Mission Statement

I’m an Professor in HPC/Scientific Computing at the Department of Computer Science (former School of Engineering and Computing Sciences) at Durham University. Before I joined Durham, I graduated with a PhD from Technische Universität München (TUM) in Germany and served there as PostDoc Scientific Project Manager for international research consortia in collaboration with KAUST and the Munich Centre of Advanced Computing. I also obtained a habilitation (venia legendi) from TUM.

My objective in research is to find novel algorithms and clever implementations for applications from scientific computing that today are too hard to solve as we don’t have the right software. Often, existing solvers lack the required computational efficiency, hardware-awareness, anticipation of data structuredness and distribution, ability to handle the required data cardinality, or software maturity. I want to change this: My work shall enable others to simulate physical phenomena or study engineering challenges with unprecedented speed, accuracy and details.

Within the multifaceted world of computer-enabled sciences, I focus on algorithms and implementation patterns that help us to deliver faster code. Where possible, I also try to proof the correctness and efficiency of the implementations I propose, and to suggest how to program the ideas more efficiently. All in all, I work primarily on methodological/theoretic aspects of the computer science side of scientific computing and HPC, and I work quite generic from an application point of view. Yet, I anticipate ideas from hardware-aware performance engineering, pick up the latest trends in mathematics and consider application knowledge, too. When I search for applications of my ideas, I am particularly interested in dynamically adaptive multiscale methods based upon spacetrees that interact with multigrid solvers for partial differential equations, that host particle systems with particles of varying cut-off radii or size, or that carry Finite Volume-alike discretisations. Besides the core algorithm and data challenges, I am finally fascinated by on-the-fly visualisation and in-situ postprocessing.

Whenever possible, I make my research endeavours lead into open source software. My two major research codes are the Peano PDE solver framework and the C++ precompiler DaStGen which is an example for a (very simple) HPC-specific language extension. Both are used in the ExaHyPE project, e.g. Another code we currently work on is the Δ code (pronounced Delta), a triangle-based contact detection toolkit.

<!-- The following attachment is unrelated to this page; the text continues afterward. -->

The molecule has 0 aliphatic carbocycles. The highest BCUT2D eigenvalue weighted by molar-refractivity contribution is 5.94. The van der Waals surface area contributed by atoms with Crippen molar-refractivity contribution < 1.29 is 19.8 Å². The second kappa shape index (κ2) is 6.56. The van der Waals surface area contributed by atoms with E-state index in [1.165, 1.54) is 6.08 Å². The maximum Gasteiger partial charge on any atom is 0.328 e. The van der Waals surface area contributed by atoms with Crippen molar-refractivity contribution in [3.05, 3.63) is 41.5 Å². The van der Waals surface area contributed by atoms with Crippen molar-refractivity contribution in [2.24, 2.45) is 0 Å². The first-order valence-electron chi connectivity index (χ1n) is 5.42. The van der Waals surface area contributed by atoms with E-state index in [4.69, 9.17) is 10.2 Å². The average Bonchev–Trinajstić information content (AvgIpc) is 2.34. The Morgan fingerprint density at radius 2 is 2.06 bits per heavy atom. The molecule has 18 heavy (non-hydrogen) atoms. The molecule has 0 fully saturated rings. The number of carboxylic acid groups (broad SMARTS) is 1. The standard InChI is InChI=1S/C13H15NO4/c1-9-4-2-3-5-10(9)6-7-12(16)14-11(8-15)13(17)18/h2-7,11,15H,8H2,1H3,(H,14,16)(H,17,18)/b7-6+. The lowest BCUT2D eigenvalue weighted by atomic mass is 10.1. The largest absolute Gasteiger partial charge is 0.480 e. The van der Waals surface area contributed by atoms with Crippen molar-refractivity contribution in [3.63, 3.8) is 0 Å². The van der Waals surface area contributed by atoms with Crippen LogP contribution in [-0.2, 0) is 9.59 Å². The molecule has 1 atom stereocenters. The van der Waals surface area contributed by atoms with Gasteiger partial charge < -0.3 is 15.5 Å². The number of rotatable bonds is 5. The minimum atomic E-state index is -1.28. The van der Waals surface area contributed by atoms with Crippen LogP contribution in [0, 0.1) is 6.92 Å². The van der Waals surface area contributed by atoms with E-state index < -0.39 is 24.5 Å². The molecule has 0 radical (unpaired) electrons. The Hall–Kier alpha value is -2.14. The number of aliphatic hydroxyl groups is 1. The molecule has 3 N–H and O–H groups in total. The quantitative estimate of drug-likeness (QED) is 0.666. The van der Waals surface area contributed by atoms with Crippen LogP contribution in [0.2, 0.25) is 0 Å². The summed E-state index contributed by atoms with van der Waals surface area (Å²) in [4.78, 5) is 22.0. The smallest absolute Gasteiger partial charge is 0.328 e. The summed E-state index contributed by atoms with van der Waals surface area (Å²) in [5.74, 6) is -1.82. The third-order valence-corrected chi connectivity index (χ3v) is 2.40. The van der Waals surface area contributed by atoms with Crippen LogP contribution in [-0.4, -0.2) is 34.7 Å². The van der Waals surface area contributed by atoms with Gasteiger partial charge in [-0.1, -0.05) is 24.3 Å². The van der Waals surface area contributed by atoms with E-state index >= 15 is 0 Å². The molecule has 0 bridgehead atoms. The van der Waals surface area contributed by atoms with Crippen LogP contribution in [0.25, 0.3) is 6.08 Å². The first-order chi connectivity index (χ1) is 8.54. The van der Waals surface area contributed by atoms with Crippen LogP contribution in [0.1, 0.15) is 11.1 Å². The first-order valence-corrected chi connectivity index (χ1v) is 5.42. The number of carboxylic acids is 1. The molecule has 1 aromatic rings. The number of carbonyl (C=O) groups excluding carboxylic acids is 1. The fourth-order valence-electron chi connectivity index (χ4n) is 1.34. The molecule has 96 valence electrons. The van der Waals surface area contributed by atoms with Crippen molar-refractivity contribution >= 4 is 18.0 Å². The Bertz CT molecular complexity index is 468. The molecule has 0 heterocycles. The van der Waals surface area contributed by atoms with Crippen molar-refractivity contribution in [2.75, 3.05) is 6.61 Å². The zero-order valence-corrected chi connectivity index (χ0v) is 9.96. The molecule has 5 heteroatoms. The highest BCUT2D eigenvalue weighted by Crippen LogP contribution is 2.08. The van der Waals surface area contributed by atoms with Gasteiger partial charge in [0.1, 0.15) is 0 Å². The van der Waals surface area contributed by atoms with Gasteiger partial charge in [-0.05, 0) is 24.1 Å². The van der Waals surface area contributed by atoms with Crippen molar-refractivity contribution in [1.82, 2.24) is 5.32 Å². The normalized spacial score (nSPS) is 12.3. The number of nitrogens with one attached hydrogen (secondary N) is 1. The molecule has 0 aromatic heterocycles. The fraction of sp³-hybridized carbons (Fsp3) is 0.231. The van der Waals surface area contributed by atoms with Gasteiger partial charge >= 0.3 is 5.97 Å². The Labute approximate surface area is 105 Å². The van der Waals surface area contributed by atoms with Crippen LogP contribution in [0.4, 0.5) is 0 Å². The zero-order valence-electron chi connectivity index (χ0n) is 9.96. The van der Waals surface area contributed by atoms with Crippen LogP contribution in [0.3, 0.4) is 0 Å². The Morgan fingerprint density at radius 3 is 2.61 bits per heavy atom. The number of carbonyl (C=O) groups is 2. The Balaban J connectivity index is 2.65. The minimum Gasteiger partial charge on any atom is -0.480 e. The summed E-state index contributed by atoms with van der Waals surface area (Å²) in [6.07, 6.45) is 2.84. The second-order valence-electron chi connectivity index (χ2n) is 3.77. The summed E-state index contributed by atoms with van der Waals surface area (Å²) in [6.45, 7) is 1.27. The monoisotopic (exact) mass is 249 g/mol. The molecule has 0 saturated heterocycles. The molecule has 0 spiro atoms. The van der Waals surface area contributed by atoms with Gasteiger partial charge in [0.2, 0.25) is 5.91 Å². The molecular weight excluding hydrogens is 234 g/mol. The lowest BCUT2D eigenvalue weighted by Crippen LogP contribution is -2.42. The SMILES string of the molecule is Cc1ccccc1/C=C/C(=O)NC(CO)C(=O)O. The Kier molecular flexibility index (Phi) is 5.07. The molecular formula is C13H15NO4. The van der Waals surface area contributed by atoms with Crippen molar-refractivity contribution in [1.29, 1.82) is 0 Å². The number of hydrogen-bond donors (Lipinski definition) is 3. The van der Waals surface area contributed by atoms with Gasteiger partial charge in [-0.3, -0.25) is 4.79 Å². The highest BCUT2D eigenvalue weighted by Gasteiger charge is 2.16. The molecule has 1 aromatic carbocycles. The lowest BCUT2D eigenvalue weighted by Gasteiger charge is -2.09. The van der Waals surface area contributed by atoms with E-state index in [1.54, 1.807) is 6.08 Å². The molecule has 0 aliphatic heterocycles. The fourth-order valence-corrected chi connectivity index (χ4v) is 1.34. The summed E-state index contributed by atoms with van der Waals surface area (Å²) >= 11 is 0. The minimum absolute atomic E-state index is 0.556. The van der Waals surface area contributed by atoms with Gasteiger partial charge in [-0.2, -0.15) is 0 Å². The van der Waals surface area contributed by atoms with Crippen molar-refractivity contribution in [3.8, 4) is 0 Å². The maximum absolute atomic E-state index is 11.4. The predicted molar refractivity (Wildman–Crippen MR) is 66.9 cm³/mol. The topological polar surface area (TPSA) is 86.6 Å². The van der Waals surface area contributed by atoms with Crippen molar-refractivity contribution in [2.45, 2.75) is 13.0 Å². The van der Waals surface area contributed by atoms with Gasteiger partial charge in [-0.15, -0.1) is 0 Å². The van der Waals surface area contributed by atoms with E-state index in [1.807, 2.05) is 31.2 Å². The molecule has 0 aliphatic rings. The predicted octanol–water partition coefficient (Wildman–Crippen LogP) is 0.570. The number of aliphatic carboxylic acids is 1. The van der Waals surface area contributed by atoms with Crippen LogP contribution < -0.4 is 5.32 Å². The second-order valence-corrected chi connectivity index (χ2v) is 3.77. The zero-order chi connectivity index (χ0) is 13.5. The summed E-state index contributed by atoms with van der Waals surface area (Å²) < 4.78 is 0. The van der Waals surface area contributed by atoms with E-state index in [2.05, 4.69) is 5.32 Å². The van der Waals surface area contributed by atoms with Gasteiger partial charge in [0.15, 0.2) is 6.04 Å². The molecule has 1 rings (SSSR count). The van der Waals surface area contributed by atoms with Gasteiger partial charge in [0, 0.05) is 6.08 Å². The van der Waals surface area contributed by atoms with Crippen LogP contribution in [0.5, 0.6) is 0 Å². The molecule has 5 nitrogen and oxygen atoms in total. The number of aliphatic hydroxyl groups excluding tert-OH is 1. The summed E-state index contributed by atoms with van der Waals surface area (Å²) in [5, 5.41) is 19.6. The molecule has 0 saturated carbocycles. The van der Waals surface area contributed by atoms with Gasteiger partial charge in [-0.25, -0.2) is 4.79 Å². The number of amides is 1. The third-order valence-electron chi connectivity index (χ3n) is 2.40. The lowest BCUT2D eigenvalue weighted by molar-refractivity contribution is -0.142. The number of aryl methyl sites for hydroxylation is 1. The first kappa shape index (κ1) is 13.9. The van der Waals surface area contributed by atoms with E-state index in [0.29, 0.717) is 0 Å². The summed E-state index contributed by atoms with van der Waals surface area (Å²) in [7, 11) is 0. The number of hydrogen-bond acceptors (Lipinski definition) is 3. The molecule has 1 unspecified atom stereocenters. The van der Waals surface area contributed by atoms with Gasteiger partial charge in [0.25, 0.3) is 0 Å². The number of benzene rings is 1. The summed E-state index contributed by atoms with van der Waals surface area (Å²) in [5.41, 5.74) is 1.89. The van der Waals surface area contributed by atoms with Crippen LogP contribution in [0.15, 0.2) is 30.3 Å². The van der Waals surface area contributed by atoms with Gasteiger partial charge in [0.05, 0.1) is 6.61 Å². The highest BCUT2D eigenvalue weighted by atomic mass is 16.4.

Three credos shape my work:

It is important to use state-of-the-art mathematics plus state-of-the-art hardware technology when we study algorithms and their implementation. It does not make sense to invest effort into suboptimal mathematics, and neither does it make sense to test things on old hardware.

It is important to find an efficient implementation. The best algorithm and the best quality data are of limited value if there is no efficient implementation and processing.

It is important to deliver plain and verifiable correct implementations which are made freely available. Otherwise, others cannot adopt ideas and results are difficult to reproduce and to validate. Wherever possible, we have to provide performance, robustness and data access models for our codes.

Recent areas of research

Communication-avoiding algorithms and implementations

I’ve proposed multiple algorithms, implementation patterns and techniques that I would classify as communication-avoiding. My notion of communication-avoiding here is a little bit more generic compared to what you find in linear algebra or MPI literature: I consider both data transfers on a node (between memory, caches and CPU, e.g.) and the transfer between nodes as communication, and I don’t think that communication per se is a problem. It is flaws tied to communication such as algorithmic latency (as we have to wait for data to arrive in our registers) or a lack of memory as we exceed caches due to too many data stores. The major breakthroughs in this area are our work on single-touch multiscale algorithms (arXiv:1607.00648 and arXiv:1508.03954), and on Finite-Volume/ADER-DG implementation techniques that are single-touch, hide data transfer behind communication and memory modest (arXiv:1806.07984 and arXiv:1801.08682). I summarised my key insights on communication-avoiding in this overview article.

How to write high-quality large-scale software

My two flagship codes are definitely Peano and ExaHyPE, and we’ve written various papers that describe their software design. I think many ideas therein can be used as general patterns for various application domains, and thus can stimulate a discussion how to write high-quality codes. The most recent and perhaps best papers summarising the key ideas are arXiv:1905.07987 for ExaHyPE and arXiv:1506.04496. The latter is the no 1 paper I do recommend.

Code that adopts to the machine

We spend a significant time of our life on the tuning and tailoring of our software to machine characteristics. We try to load balance work, to allow compilers to select the best machine instruction set, or to identify code parts that fit best to special-purpose accelerators. I’m not sure if this is, on the long term, the end of the story. We may assume that future machines are by construction not time-invariant – we already see that performance fluctuates for energy reasons – or that algorithms are not intrinsically well-suited to exploit a whole machine. As a result, we may ask ourselves whether we can even achieve a reasonable tuning/tailoring ourselves; or whether we have to equip our codes with the capability to adopt to the (changing) machine characteristics. First steps in this direction a very light-weight task-based load balancing or task parallelisation which can cope with partial machine breakdowns.